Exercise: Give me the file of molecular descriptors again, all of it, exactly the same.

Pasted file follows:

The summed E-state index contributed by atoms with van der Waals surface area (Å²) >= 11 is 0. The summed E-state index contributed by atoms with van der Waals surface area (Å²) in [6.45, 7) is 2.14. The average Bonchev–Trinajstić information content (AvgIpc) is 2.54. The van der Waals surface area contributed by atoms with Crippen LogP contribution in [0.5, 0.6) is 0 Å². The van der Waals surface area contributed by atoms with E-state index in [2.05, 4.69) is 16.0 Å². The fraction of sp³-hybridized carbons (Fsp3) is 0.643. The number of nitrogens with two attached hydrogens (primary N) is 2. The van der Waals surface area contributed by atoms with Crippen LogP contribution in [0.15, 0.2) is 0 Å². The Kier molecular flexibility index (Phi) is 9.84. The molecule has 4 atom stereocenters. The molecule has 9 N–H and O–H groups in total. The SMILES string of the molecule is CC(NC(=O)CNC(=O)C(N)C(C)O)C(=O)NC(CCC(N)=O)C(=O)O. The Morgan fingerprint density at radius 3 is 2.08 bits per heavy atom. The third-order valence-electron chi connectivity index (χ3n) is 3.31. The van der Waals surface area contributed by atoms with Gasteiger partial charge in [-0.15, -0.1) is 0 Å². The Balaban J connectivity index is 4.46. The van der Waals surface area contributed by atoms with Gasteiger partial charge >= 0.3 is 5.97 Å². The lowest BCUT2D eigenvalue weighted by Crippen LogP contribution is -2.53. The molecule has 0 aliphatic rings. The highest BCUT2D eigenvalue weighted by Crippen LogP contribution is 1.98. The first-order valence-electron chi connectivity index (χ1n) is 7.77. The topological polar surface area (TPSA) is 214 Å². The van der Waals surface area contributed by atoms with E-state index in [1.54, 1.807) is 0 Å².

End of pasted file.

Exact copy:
The summed E-state index contributed by atoms with van der Waals surface area (Å²) >= 11 is 0. The summed E-state index contributed by atoms with van der Waals surface area (Å²) in [6.45, 7) is 2.14. The average Bonchev–Trinajstić information content (AvgIpc) is 2.54. The van der Waals surface area contributed by atoms with Crippen LogP contribution in [0.5, 0.6) is 0 Å². The van der Waals surface area contributed by atoms with E-state index in [2.05, 4.69) is 16.0 Å². The fraction of sp³-hybridized carbons (Fsp3) is 0.643. The number of nitrogens with two attached hydrogens (primary N) is 2. The van der Waals surface area contributed by atoms with Crippen LogP contribution in [0.15, 0.2) is 0 Å². The Kier molecular flexibility index (Phi) is 9.84. The molecule has 4 atom stereocenters. The molecule has 9 N–H and O–H groups in total. The SMILES string of the molecule is CC(NC(=O)CNC(=O)C(N)C(C)O)C(=O)NC(CCC(N)=O)C(=O)O. The Morgan fingerprint density at radius 3 is 2.08 bits per heavy atom. The third-order valence-electron chi connectivity index (χ3n) is 3.31. The van der Waals surface area contributed by atoms with Gasteiger partial charge in [-0.15, -0.1) is 0 Å². The Balaban J connectivity index is 4.46. The van der Waals surface area contributed by atoms with Gasteiger partial charge >= 0.3 is 5.97 Å². The lowest BCUT2D eigenvalue weighted by Crippen LogP contribution is -2.53. The molecule has 0 aliphatic rings. The highest BCUT2D eigenvalue weighted by Crippen LogP contribution is 1.98. The first-order valence-electron chi connectivity index (χ1n) is 7.77. The topological polar surface area (TPSA) is 214 Å². The van der Waals surface area contributed by atoms with E-state index in [1.54, 1.807) is 0 Å².